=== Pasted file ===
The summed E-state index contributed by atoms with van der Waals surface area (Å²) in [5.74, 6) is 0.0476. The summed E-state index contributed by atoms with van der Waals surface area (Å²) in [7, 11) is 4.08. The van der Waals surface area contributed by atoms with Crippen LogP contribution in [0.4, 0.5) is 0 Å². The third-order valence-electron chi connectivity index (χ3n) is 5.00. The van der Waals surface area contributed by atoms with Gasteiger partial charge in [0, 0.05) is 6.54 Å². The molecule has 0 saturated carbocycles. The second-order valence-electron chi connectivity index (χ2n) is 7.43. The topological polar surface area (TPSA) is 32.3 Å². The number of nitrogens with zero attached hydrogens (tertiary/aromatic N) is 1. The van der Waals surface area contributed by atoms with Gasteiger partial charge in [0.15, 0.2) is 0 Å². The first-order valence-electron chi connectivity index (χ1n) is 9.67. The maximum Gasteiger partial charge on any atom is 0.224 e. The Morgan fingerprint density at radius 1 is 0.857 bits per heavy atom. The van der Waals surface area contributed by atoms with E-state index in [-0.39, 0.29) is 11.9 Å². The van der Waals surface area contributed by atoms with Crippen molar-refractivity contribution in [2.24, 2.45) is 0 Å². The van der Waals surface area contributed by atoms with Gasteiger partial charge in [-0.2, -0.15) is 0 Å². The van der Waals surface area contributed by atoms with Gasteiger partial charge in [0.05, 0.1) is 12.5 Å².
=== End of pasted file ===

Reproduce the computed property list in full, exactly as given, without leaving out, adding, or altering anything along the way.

The summed E-state index contributed by atoms with van der Waals surface area (Å²) in [5.74, 6) is 0.0476. The summed E-state index contributed by atoms with van der Waals surface area (Å²) in [7, 11) is 4.08. The van der Waals surface area contributed by atoms with Crippen LogP contribution in [0.4, 0.5) is 0 Å². The third-order valence-electron chi connectivity index (χ3n) is 5.00. The van der Waals surface area contributed by atoms with Gasteiger partial charge in [0, 0.05) is 6.54 Å². The molecule has 0 saturated carbocycles. The second-order valence-electron chi connectivity index (χ2n) is 7.43. The topological polar surface area (TPSA) is 32.3 Å². The number of nitrogens with zero attached hydrogens (tertiary/aromatic N) is 1. The van der Waals surface area contributed by atoms with Gasteiger partial charge in [0.15, 0.2) is 0 Å². The first-order valence-electron chi connectivity index (χ1n) is 9.67. The maximum Gasteiger partial charge on any atom is 0.224 e. The Morgan fingerprint density at radius 1 is 0.857 bits per heavy atom. The van der Waals surface area contributed by atoms with E-state index in [-0.39, 0.29) is 11.9 Å². The van der Waals surface area contributed by atoms with Crippen molar-refractivity contribution in [2.24, 2.45) is 0 Å². The van der Waals surface area contributed by atoms with Gasteiger partial charge in [-0.2, -0.15) is 0 Å². The van der Waals surface area contributed by atoms with Gasteiger partial charge in [0.05, 0.1) is 12.5 Å².